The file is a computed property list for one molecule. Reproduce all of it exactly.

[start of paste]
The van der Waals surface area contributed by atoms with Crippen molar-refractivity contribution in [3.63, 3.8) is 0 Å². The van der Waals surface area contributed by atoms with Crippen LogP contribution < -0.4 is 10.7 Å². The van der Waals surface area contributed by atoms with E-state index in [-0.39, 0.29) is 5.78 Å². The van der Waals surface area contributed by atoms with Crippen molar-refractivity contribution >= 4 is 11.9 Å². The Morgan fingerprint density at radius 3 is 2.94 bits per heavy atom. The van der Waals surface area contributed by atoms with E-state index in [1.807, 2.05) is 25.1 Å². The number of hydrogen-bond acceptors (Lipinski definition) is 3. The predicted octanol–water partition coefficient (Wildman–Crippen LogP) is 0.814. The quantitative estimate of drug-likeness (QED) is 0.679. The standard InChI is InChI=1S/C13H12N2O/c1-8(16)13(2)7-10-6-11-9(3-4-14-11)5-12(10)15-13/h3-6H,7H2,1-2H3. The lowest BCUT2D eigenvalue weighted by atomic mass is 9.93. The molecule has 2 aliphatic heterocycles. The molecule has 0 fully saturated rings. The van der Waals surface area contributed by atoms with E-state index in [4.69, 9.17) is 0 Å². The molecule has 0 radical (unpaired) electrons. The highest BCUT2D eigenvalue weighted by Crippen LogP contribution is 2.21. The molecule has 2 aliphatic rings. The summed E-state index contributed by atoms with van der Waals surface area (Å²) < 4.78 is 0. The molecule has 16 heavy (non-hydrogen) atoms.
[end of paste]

The van der Waals surface area contributed by atoms with Crippen molar-refractivity contribution in [3.63, 3.8) is 0 Å². The van der Waals surface area contributed by atoms with Crippen LogP contribution < -0.4 is 10.7 Å². The van der Waals surface area contributed by atoms with E-state index in [-0.39, 0.29) is 5.78 Å². The van der Waals surface area contributed by atoms with Crippen molar-refractivity contribution >= 4 is 11.9 Å². The Morgan fingerprint density at radius 3 is 2.94 bits per heavy atom. The van der Waals surface area contributed by atoms with E-state index in [1.807, 2.05) is 25.1 Å². The number of hydrogen-bond acceptors (Lipinski definition) is 3. The predicted octanol–water partition coefficient (Wildman–Crippen LogP) is 0.814. The quantitative estimate of drug-likeness (QED) is 0.679. The standard InChI is InChI=1S/C13H12N2O/c1-8(16)13(2)7-10-6-11-9(3-4-14-11)5-12(10)15-13/h3-6H,7H2,1-2H3. The lowest BCUT2D eigenvalue weighted by atomic mass is 9.93. The molecule has 2 aliphatic heterocycles. The molecule has 0 fully saturated rings. The van der Waals surface area contributed by atoms with E-state index in [4.69, 9.17) is 0 Å². The molecule has 0 radical (unpaired) electrons. The highest BCUT2D eigenvalue weighted by Crippen LogP contribution is 2.21. The molecule has 2 aliphatic rings. The summed E-state index contributed by atoms with van der Waals surface area (Å²) < 4.78 is 0. The molecule has 16 heavy (non-hydrogen) atoms.